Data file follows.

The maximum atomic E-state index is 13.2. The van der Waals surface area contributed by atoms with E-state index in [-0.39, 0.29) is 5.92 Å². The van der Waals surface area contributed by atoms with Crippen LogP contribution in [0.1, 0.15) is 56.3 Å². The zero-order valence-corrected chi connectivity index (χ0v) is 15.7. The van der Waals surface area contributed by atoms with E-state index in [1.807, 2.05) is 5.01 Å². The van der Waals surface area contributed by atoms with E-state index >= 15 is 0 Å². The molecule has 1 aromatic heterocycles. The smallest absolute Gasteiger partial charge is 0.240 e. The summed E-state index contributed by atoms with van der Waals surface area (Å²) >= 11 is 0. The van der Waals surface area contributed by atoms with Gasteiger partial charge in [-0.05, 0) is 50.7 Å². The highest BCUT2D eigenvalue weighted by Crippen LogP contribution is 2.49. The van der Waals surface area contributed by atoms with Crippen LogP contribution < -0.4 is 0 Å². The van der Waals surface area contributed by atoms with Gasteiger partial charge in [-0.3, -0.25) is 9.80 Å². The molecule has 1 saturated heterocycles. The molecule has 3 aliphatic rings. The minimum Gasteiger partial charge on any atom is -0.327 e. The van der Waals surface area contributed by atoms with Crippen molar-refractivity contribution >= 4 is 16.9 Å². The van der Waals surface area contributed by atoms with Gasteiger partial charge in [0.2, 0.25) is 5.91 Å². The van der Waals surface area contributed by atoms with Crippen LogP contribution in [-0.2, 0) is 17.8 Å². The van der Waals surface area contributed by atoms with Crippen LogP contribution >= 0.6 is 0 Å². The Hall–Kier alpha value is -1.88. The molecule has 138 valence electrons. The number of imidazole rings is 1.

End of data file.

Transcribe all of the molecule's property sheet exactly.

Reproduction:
The maximum atomic E-state index is 13.2. The van der Waals surface area contributed by atoms with E-state index in [-0.39, 0.29) is 5.92 Å². The van der Waals surface area contributed by atoms with Crippen LogP contribution in [0.1, 0.15) is 56.3 Å². The zero-order valence-corrected chi connectivity index (χ0v) is 15.7. The van der Waals surface area contributed by atoms with E-state index in [1.807, 2.05) is 5.01 Å². The van der Waals surface area contributed by atoms with E-state index >= 15 is 0 Å². The molecule has 1 aromatic heterocycles. The smallest absolute Gasteiger partial charge is 0.240 e. The summed E-state index contributed by atoms with van der Waals surface area (Å²) >= 11 is 0. The van der Waals surface area contributed by atoms with Gasteiger partial charge in [-0.05, 0) is 50.7 Å². The highest BCUT2D eigenvalue weighted by Crippen LogP contribution is 2.49. The van der Waals surface area contributed by atoms with Crippen LogP contribution < -0.4 is 0 Å². The van der Waals surface area contributed by atoms with Gasteiger partial charge in [-0.3, -0.25) is 9.80 Å². The molecule has 1 saturated heterocycles. The molecule has 3 aliphatic rings. The minimum Gasteiger partial charge on any atom is -0.327 e. The van der Waals surface area contributed by atoms with Crippen molar-refractivity contribution >= 4 is 16.9 Å². The van der Waals surface area contributed by atoms with Gasteiger partial charge in [0.2, 0.25) is 5.91 Å². The van der Waals surface area contributed by atoms with Crippen LogP contribution in [-0.2, 0) is 17.8 Å². The van der Waals surface area contributed by atoms with Crippen LogP contribution >= 0.6 is 0 Å². The Hall–Kier alpha value is -1.88. The molecule has 138 valence electrons. The number of imidazole rings is 1.